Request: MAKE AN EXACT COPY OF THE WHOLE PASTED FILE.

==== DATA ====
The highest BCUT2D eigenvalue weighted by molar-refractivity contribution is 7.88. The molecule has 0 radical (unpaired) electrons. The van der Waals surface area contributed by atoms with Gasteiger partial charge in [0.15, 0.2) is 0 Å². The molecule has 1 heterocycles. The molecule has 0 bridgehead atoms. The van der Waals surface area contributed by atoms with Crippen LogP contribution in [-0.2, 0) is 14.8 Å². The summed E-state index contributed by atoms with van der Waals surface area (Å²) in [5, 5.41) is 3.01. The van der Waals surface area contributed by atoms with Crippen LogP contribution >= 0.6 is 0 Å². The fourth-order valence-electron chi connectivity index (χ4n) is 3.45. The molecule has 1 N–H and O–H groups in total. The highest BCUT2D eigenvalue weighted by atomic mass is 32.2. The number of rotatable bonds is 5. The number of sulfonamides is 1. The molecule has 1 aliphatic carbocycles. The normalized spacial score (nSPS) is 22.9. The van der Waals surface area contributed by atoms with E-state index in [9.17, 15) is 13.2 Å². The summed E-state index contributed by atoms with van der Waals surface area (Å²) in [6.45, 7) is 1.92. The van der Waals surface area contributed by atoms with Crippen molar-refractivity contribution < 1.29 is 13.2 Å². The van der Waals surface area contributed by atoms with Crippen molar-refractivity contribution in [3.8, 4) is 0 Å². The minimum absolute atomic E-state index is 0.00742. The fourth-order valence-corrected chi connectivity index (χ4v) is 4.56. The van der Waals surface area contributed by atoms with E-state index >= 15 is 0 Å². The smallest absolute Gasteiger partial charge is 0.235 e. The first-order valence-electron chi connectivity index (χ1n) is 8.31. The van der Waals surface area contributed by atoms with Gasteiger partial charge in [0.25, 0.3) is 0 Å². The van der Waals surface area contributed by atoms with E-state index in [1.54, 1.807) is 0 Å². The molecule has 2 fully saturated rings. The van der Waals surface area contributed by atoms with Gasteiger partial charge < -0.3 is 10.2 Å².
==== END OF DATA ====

The highest BCUT2D eigenvalue weighted by molar-refractivity contribution is 7.88. The molecule has 0 radical (unpaired) electrons. The van der Waals surface area contributed by atoms with Gasteiger partial charge in [0.15, 0.2) is 0 Å². The molecule has 1 heterocycles. The molecule has 0 bridgehead atoms. The van der Waals surface area contributed by atoms with Crippen LogP contribution in [-0.2, 0) is 14.8 Å². The summed E-state index contributed by atoms with van der Waals surface area (Å²) in [5, 5.41) is 3.01. The van der Waals surface area contributed by atoms with Crippen LogP contribution >= 0.6 is 0 Å². The fourth-order valence-electron chi connectivity index (χ4n) is 3.45. The molecule has 1 N–H and O–H groups in total. The highest BCUT2D eigenvalue weighted by atomic mass is 32.2. The number of rotatable bonds is 5. The number of sulfonamides is 1. The molecule has 1 aliphatic carbocycles. The normalized spacial score (nSPS) is 22.9. The van der Waals surface area contributed by atoms with E-state index in [9.17, 15) is 13.2 Å². The summed E-state index contributed by atoms with van der Waals surface area (Å²) in [6.45, 7) is 1.92. The van der Waals surface area contributed by atoms with Crippen molar-refractivity contribution < 1.29 is 13.2 Å². The van der Waals surface area contributed by atoms with Crippen molar-refractivity contribution in [3.8, 4) is 0 Å². The minimum absolute atomic E-state index is 0.00742. The fourth-order valence-corrected chi connectivity index (χ4v) is 4.56. The van der Waals surface area contributed by atoms with E-state index >= 15 is 0 Å². The smallest absolute Gasteiger partial charge is 0.235 e. The first-order valence-electron chi connectivity index (χ1n) is 8.31. The van der Waals surface area contributed by atoms with Gasteiger partial charge in [0.25, 0.3) is 0 Å². The van der Waals surface area contributed by atoms with E-state index in [1.54, 1.807) is 0 Å². The molecule has 2 fully saturated rings. The van der Waals surface area contributed by atoms with Gasteiger partial charge < -0.3 is 10.2 Å².